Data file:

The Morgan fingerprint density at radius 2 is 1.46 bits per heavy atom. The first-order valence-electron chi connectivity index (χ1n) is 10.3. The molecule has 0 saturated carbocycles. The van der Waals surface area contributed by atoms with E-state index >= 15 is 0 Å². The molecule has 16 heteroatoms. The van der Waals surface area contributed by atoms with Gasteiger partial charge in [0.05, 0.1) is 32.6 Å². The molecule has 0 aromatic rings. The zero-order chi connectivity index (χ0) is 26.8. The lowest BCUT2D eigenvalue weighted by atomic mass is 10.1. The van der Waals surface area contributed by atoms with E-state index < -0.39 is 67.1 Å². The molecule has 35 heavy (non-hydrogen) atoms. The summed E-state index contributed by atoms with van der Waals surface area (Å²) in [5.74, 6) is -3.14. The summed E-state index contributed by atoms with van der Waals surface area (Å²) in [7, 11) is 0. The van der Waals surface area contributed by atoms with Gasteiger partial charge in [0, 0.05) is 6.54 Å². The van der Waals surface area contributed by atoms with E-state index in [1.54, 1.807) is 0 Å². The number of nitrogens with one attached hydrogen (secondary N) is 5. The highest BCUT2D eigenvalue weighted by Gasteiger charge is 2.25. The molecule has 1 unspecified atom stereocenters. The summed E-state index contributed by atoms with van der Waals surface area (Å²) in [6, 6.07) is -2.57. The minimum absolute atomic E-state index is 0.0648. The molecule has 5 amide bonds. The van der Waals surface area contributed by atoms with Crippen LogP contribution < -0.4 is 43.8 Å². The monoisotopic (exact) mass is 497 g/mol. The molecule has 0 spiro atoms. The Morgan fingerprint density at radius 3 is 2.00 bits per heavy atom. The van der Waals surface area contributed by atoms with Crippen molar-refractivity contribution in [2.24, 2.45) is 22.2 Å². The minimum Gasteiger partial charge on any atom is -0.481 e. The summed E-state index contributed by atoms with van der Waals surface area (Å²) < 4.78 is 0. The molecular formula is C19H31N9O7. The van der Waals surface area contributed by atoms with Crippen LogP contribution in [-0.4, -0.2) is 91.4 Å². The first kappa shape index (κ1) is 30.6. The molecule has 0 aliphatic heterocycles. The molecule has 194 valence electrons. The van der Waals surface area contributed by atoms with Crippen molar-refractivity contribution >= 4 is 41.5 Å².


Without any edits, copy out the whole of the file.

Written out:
The Morgan fingerprint density at radius 2 is 1.46 bits per heavy atom. The first-order valence-electron chi connectivity index (χ1n) is 10.3. The molecule has 0 saturated carbocycles. The van der Waals surface area contributed by atoms with E-state index >= 15 is 0 Å². The molecule has 16 heteroatoms. The van der Waals surface area contributed by atoms with Gasteiger partial charge in [0.05, 0.1) is 32.6 Å². The molecule has 0 aromatic rings. The zero-order chi connectivity index (χ0) is 26.8. The lowest BCUT2D eigenvalue weighted by atomic mass is 10.1. The van der Waals surface area contributed by atoms with E-state index < -0.39 is 67.1 Å². The molecule has 35 heavy (non-hydrogen) atoms. The summed E-state index contributed by atoms with van der Waals surface area (Å²) in [5.74, 6) is -3.14. The summed E-state index contributed by atoms with van der Waals surface area (Å²) in [7, 11) is 0. The van der Waals surface area contributed by atoms with Gasteiger partial charge in [0, 0.05) is 6.54 Å². The van der Waals surface area contributed by atoms with E-state index in [1.54, 1.807) is 0 Å². The number of nitrogens with one attached hydrogen (secondary N) is 5. The highest BCUT2D eigenvalue weighted by Gasteiger charge is 2.25. The molecule has 1 unspecified atom stereocenters. The summed E-state index contributed by atoms with van der Waals surface area (Å²) in [6, 6.07) is -2.57. The minimum absolute atomic E-state index is 0.0648. The molecule has 5 amide bonds. The van der Waals surface area contributed by atoms with Crippen LogP contribution < -0.4 is 43.8 Å². The monoisotopic (exact) mass is 497 g/mol. The molecule has 0 spiro atoms. The Morgan fingerprint density at radius 3 is 2.00 bits per heavy atom. The van der Waals surface area contributed by atoms with Crippen molar-refractivity contribution in [2.24, 2.45) is 22.2 Å². The minimum Gasteiger partial charge on any atom is -0.481 e. The summed E-state index contributed by atoms with van der Waals surface area (Å²) < 4.78 is 0. The molecular formula is C19H31N9O7. The van der Waals surface area contributed by atoms with Crippen LogP contribution in [-0.4, -0.2) is 91.4 Å². The first kappa shape index (κ1) is 30.6. The molecule has 0 aliphatic heterocycles. The molecule has 194 valence electrons. The van der Waals surface area contributed by atoms with Crippen molar-refractivity contribution >= 4 is 41.5 Å².